Balic claimed that Apple never responded to his reports but has since learned that the company has contacted law enforcement to investigate: "I'm not feeling very happy with what I read and [I am] a bit irritated, as I did not [do] this research to harm or damage," he said. "I didn't attempt to publish or have not shared this situation with anybody else. My aim was to report bugs and collect the data for the [purpose] of seeing how deep I can go within this scope.
"I do not want my name to be in blacklist," he concluded. I'm keeping all the evidences, emails, and images; also I have the records of bugs that I made through Apple bug report."
Balic appears to have lost sympathy from some observers for two reasons: First, he posted the aforementioned video to the public — and neglected to redact the names and email addresses he'd collected. (I had a chance to view the video before Balic changed the privacy setting on YouTube.)
Second, Balic claimed in the same admission that he took only 73 users' details and has "100,000-plus user details." That's an obvious contradiction, though whether Balic took 73 users' details or 100,000, Apple developers should be rightly concerned. The Dev Center clearly has been breached by at least one third party, and Apple is worried enough to have shut down the Dev Center for days to pour time and resources into rebuilding the database and overhauling the site.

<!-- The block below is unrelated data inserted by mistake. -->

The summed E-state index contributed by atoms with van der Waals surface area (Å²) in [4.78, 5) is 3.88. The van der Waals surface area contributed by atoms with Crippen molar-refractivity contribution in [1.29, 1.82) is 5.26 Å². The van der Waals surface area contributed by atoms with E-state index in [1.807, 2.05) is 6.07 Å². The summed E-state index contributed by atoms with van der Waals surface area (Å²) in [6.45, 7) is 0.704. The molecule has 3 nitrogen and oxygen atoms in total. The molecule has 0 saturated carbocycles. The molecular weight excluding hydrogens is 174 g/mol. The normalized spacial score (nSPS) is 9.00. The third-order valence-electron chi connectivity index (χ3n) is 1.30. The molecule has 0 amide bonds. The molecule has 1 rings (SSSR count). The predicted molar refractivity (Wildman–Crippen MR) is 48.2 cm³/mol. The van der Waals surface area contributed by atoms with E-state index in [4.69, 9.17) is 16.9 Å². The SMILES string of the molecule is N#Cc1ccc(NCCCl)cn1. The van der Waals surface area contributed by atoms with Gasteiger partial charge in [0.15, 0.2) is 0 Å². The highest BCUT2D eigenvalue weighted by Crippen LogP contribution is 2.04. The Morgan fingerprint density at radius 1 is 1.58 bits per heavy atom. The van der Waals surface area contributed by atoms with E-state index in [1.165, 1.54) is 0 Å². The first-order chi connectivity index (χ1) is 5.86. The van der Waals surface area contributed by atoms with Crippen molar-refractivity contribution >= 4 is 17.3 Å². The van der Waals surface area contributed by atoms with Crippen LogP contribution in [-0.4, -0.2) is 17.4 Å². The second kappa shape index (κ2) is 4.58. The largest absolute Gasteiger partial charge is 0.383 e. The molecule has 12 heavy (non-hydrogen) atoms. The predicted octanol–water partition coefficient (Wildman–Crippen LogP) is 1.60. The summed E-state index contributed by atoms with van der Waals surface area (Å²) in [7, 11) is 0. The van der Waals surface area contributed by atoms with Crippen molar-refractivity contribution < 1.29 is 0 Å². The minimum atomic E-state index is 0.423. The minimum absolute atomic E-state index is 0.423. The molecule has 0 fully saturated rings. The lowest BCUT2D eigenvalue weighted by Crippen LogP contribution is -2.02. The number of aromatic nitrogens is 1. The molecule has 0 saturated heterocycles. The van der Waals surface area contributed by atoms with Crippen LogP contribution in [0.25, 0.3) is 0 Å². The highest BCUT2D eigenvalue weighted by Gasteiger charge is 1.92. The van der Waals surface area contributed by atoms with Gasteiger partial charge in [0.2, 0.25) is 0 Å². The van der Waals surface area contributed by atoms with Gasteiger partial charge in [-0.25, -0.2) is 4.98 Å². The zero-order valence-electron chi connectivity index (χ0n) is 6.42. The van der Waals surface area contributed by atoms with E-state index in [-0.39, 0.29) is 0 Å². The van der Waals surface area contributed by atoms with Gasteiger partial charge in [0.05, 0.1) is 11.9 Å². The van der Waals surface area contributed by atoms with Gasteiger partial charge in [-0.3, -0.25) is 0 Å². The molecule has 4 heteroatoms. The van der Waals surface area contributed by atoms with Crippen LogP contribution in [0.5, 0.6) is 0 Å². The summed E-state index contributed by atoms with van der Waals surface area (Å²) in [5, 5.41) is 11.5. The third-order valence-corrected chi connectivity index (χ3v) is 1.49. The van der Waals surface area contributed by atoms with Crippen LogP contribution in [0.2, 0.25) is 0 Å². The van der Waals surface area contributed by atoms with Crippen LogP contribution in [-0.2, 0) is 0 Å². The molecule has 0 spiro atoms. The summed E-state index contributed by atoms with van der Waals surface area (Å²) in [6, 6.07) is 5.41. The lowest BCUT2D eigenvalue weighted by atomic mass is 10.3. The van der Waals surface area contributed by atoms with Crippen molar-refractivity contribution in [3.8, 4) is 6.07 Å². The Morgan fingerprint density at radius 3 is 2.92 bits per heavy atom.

Developers also may not find much comfort in Apple's assurances that "sensitive personal information was encrypted and cannot be accessed." If cyber criminals have gotten their hands on developers' contact info, they're a step away from getting their hands on associated password information, either via cracking or spear-phishing. The last thing a developer wants is to have a bad guy take control of his or her developer account and attempt to propagate malware in his or her name.
For the time being, we don't know Balic's true intentions. We don't know someone other than Balic knew about the vulnerability that enabled him to make off with either 73 or 100,000-plus developers' data. What's clear, though, is that if you're an Apple Developer, you need to be mindful that your account may have been breached and to take necessary precautions to change your password as soon as possible.
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